Labour unrepentant

Labour is unrepentant over their use of Air New Zealand’s logo in their advertising. Rob Fyfe has written a letter to Phil Goff asking Labour to remove it. As is typical of Labour they have scoffed at the suggestion:

Air New Zealand is accusing Labour of trashing its “beloved” koru symbol in advertising opposing Government plans to sell shares in state assets, including the airline.

Chief executive Rob Fyfe has written to Labour leader Phil Goff complaining that the election advertisement, which is screening on television and the back of buses, “denigrates and debases a symbol that we cherish and one I believe all New Zealanders cherish.”

He said the use of the koru to provoke political controversy was in conflict with its core meaning.

But Mr Goff told the Weekend Herald that far from denigrating the emblem, “we cherish the airline that the [former] Labour Government bought back from the private sector when they bankrupted it”.

As is also usual for Labour, Phil Goff has ignored the nefarious role Helen Clark played in making sure the airline did go broke and riting down millions in losses by mum and dad investors. She burned off both Qantas and Singapore Airlines as potential investors leaving them without any backers, at the same time she broke securities laws by commenting on the financial state fot eh company telling mum and dad investors to hold onto their stakes. Those stakes were subsequently valued at cents on the dollar as the government stepped in and recapitalised the airline selling down the mum and dad investors into small minority holdings.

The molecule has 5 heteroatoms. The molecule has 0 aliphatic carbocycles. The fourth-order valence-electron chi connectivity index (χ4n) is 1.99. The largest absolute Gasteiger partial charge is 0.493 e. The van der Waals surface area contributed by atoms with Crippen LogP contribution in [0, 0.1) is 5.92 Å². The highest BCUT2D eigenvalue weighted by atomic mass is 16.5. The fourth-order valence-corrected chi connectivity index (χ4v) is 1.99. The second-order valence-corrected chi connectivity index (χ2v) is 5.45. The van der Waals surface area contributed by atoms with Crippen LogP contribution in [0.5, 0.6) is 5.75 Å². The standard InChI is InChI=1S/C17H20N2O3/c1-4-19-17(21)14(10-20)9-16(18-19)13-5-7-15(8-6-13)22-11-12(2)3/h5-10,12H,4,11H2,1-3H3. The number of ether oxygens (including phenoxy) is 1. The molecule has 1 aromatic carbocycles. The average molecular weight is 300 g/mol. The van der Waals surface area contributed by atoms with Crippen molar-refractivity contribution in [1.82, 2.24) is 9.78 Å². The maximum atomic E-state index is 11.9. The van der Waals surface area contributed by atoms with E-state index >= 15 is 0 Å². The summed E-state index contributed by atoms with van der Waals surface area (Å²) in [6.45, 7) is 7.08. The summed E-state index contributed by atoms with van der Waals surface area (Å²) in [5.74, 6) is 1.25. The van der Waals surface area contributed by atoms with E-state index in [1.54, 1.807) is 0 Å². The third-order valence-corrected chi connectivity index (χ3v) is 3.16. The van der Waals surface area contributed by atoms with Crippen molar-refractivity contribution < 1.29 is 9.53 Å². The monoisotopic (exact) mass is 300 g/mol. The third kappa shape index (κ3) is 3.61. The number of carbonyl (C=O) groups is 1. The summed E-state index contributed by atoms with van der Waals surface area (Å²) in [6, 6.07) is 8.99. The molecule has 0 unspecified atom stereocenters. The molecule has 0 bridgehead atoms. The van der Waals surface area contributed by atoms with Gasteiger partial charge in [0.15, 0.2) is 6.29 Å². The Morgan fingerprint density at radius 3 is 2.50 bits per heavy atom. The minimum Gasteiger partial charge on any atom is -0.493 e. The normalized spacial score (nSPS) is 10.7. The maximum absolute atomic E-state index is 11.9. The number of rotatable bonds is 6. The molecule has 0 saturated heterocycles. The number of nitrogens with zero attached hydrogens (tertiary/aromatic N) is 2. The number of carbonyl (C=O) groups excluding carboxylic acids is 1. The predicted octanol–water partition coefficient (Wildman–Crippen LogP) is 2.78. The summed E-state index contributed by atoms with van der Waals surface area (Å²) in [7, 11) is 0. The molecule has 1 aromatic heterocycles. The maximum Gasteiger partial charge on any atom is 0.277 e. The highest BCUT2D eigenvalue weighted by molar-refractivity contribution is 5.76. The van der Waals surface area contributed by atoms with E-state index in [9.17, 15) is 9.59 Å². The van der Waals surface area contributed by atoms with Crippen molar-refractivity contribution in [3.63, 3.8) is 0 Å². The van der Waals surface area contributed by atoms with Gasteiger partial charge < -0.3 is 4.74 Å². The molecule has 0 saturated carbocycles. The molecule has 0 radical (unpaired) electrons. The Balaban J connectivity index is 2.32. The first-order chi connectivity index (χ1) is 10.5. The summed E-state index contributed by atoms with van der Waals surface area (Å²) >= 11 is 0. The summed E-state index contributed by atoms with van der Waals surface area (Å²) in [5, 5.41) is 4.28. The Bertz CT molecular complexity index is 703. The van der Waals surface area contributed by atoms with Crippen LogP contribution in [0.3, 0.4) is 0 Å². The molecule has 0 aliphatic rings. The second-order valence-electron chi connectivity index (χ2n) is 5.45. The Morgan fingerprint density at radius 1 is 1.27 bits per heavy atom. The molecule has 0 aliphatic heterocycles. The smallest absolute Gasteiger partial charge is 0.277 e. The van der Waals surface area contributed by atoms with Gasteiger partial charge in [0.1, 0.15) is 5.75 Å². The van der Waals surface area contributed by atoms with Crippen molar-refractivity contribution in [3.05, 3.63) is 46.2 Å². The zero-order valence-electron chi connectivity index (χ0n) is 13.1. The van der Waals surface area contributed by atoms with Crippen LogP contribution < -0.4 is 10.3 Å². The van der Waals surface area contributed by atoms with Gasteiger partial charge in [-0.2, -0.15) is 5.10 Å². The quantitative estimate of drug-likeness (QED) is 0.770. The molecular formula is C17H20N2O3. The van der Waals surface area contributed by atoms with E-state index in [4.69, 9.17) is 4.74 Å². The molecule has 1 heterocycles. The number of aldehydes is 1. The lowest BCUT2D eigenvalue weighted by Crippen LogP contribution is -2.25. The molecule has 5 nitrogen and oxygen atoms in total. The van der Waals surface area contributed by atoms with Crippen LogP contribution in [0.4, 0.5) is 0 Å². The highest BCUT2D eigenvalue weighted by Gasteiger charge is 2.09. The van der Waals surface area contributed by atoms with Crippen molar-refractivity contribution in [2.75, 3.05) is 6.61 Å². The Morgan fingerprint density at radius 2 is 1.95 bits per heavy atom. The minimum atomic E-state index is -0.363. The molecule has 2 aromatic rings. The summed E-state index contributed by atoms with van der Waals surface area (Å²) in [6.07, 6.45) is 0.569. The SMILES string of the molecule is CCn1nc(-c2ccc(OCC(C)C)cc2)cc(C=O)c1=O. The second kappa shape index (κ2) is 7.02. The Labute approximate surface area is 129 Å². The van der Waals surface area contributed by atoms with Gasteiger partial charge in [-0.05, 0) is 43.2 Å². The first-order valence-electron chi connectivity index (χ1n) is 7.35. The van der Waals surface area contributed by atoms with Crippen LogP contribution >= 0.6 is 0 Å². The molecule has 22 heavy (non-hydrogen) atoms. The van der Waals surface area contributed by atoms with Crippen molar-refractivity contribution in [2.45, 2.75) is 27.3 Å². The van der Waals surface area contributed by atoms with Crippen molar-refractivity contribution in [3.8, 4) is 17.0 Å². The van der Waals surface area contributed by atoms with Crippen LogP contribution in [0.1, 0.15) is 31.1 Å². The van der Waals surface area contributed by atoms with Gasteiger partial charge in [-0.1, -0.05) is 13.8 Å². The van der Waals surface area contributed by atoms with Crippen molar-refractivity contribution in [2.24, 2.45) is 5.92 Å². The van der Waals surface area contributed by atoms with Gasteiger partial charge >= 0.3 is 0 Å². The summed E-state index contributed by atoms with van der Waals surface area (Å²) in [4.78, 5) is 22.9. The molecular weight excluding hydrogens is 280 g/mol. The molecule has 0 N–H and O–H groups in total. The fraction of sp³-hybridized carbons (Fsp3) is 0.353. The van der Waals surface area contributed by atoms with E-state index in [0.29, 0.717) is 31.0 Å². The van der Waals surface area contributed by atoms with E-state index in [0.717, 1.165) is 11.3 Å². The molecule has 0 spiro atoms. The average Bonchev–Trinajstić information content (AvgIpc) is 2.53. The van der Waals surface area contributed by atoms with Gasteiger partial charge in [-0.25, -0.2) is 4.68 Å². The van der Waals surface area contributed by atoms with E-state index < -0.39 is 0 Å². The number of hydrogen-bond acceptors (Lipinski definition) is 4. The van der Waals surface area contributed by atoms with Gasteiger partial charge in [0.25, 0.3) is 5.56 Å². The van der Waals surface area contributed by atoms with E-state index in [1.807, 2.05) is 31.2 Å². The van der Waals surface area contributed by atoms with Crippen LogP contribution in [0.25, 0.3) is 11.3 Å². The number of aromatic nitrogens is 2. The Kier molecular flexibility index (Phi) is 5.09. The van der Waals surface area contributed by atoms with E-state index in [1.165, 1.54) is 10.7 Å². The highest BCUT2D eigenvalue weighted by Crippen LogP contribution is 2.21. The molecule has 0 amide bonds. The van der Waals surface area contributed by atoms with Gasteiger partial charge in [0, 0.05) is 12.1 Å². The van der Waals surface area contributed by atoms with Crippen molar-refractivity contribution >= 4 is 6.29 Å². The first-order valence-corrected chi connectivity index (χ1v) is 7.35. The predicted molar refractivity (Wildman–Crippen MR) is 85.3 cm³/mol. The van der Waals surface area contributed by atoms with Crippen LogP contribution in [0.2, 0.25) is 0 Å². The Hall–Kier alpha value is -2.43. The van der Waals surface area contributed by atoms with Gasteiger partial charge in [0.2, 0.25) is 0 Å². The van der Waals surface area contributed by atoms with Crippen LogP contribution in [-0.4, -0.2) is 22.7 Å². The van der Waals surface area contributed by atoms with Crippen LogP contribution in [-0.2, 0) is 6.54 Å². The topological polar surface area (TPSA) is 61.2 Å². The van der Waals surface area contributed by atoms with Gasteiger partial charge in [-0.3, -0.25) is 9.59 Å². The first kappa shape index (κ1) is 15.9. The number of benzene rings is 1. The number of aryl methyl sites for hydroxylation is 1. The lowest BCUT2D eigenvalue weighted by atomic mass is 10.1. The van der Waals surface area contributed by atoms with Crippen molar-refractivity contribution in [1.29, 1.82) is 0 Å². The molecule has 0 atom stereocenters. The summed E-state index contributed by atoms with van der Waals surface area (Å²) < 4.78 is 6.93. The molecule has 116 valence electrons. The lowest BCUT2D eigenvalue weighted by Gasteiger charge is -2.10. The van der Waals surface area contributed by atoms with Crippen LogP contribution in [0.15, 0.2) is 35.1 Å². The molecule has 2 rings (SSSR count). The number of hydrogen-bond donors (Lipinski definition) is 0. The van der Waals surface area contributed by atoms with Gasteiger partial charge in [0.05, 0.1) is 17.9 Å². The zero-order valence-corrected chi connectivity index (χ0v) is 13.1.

I think Labour may find that the next step will be lawyers moving to protect the branding of Air New Zealand from political hijackers.

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As much at home writing editorials as being the subject of them, Cam has won awards, including the Canon Media Award for his work on the Len Brown/Bevan Chuang story. When he’s not creating the news, he tends to be in it, with protagonists using the courts, media and social media to deliver financial as well as death threats.

They say that news is something that someone, somewhere, wants kept quiet. Cam Slater doesn’t do quiet and, as a result, he is a polarising, controversial but highly effective journalist who takes no prisoners.

He is fearless in his pursuit of a story.

Love him or loathe him, you can’t ignore him.

To read Cam’s previous articles click on his name in blue.